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When Has a Lawyer Committed Malpractice?


Legal malpractice–sometimes also known as “professional negligence”–occurs when a lawyer engages in negligence, breach of contract, or breach of a fiduciary duty, and the lawyer’s actions (or failure to act) results in damages (harm) to another person — usually a client.

Not all mistakes by lawyers rise to the level of malpractice, and people cannot sue a lawyer “just” because the lawyer lost a case. Losing, by itself, is not necessarily evidence of malpractice. (If it were,  lawyers would be committing malpractice every time a lawsuit ended in the other party’s favor.) However, if the attorney lost because (s)he acted in a way that no reasonably prudent attorney would act, and that action caused the client’s harm, the client may have a cause of action for malpractice.

Note: if you believe an attorney committed malpractice in your case, consult a qualified attorney promptly for an evaluation of your legal rights and possible claims. Do not rely on this article (or any other) to determine whether or not you have a claim.


Generally speaking, lawyers in California are liable for malpractice when they engage in negligent conduct that results in loss of a client’s otherwise meritorious claim. In legal malpractice cases, attorneys’ negligent conduct is normally measured by a “reasonable attorney” standard – meaning that the court will ask whether the defendant lawyer acted in a way that differed significantly from what a reasonable lawyer would have done in similar circumstances.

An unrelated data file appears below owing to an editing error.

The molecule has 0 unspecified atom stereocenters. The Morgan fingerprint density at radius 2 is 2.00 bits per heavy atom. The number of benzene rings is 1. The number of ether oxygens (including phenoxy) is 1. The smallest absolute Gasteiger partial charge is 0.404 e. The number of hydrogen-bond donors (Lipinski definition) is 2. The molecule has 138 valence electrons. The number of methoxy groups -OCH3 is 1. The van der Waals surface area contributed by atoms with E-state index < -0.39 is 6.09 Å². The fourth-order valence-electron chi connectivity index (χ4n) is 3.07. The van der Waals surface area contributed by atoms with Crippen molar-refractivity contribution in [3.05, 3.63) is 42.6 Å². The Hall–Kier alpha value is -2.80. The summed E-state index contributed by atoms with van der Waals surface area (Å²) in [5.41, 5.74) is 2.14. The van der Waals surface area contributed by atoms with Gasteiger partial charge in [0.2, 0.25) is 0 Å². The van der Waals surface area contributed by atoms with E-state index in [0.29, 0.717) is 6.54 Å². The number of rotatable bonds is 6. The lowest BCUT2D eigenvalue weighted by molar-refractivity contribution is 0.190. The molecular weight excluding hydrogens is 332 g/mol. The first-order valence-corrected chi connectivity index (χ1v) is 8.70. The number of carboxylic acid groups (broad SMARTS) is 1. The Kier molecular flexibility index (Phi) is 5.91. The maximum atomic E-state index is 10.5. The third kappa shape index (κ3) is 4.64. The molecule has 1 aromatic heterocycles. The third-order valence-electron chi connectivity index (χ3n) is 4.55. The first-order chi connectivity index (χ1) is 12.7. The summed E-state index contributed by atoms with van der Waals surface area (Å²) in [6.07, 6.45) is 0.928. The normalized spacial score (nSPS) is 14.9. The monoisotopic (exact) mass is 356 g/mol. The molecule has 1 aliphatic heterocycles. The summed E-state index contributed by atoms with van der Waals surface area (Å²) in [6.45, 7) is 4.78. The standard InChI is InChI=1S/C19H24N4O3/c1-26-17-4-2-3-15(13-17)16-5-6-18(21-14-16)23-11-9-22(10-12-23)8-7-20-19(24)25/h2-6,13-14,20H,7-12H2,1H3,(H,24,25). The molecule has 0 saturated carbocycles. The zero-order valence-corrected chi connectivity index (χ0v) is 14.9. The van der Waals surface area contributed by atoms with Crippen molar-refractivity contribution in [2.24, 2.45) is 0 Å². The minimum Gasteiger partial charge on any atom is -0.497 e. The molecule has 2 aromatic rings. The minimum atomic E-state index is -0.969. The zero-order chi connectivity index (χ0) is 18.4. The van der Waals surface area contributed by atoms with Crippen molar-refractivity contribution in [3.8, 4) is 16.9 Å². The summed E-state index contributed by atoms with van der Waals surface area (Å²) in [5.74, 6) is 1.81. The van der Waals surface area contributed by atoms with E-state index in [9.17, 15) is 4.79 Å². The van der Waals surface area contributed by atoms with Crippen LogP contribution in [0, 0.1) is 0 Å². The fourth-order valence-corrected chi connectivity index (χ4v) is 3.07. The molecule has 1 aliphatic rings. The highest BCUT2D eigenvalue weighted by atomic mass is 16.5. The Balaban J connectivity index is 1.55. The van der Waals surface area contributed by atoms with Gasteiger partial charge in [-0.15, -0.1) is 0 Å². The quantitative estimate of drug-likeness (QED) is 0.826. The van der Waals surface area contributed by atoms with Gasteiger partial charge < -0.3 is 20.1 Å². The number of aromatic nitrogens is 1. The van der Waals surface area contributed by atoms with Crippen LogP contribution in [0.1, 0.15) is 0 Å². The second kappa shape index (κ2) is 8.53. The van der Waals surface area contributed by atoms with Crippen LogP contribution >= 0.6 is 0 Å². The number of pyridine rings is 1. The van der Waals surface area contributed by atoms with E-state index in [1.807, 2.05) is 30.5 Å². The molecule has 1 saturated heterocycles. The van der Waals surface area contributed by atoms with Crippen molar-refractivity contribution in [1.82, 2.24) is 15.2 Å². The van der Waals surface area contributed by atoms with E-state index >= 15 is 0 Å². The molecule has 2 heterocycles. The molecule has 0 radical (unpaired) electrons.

Damages are also a required element of legal malpractice claims. If the attorney engaged in negligence, but the conduct did not result in actual harm or damages to the client (or, in appropriate circumstances, the non-client plaintiff), the law does not generally hold the lawyer liable for malpractice.

Malpractice actions also need to be brought (or “commenced”) within the applicable statute of limitations. This is why potentially injured clients need to consult a specialist promptly after discovering–or even suspecting–that an attorney may have committed malpractice in handling client matters. While certain facts and situations “toll” the statute of limitations – meaning the time for filing a lawsuit against the attorney does not run – injured parties should never wait to bring a legal claim. Waiting may compromise the plaintiff’s legal rights, or even prevent the defendant from incurring liability, even if a more promptly prosecuted malpractice claim would have been successful.


Disclaimer: THIS ARTICLE IS FOR INFORMATIONAL PURPOSES ONLY, AND DOES NOT CONSTITUTE LEGAL ADVICE OR CREATE AN ATTORNEY-CLIENT RELATIONSHIP BETWEEN THE AUTHOR AND ANY PERSON. Your rights and experiences may vary. Never use an online article (including this one) to evaluate your legal claims. Speak with an experienced lawyer promptly to obtain a personalized evaluation of your claims, possible damages, and options. You may lose or compromise your rights if you delay in consulting legal counsel. Malpractice (professional negligence) claims are complicated and fact-dependent. If you believe you have a claim against an attorney who represented you, or any other type of legal claim, consult an experienced lawyer immediately for an evaluation of your personal rights and claims.

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